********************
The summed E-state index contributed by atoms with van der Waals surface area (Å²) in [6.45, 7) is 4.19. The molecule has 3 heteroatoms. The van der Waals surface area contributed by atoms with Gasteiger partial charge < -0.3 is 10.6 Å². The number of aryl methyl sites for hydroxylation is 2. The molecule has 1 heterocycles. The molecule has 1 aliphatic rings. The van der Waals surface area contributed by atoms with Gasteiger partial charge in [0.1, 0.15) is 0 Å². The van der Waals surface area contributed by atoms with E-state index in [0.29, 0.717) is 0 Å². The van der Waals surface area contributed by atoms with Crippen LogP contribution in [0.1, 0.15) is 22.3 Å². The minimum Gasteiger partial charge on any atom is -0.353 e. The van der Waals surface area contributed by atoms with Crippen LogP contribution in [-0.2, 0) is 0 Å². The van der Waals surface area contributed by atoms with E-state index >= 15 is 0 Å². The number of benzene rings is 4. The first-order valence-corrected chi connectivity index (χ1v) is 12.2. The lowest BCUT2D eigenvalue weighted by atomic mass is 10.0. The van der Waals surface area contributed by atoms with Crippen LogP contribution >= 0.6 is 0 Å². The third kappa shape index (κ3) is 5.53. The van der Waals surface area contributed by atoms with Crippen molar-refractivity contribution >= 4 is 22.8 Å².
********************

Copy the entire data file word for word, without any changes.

The summed E-state index contributed by atoms with van der Waals surface area (Å²) in [6.45, 7) is 4.19. The molecule has 3 heteroatoms. The van der Waals surface area contributed by atoms with Gasteiger partial charge < -0.3 is 10.6 Å². The number of aryl methyl sites for hydroxylation is 2. The molecule has 1 heterocycles. The molecule has 1 aliphatic rings. The van der Waals surface area contributed by atoms with Gasteiger partial charge in [0.1, 0.15) is 0 Å². The van der Waals surface area contributed by atoms with E-state index in [0.29, 0.717) is 0 Å². The van der Waals surface area contributed by atoms with Crippen LogP contribution in [0.1, 0.15) is 22.3 Å². The minimum Gasteiger partial charge on any atom is -0.353 e. The van der Waals surface area contributed by atoms with Crippen LogP contribution in [-0.2, 0) is 0 Å². The van der Waals surface area contributed by atoms with E-state index >= 15 is 0 Å². The number of benzene rings is 4. The first-order valence-corrected chi connectivity index (χ1v) is 12.2. The lowest BCUT2D eigenvalue weighted by atomic mass is 10.0. The van der Waals surface area contributed by atoms with Crippen LogP contribution >= 0.6 is 0 Å². The third kappa shape index (κ3) is 5.53. The van der Waals surface area contributed by atoms with Crippen molar-refractivity contribution >= 4 is 22.8 Å².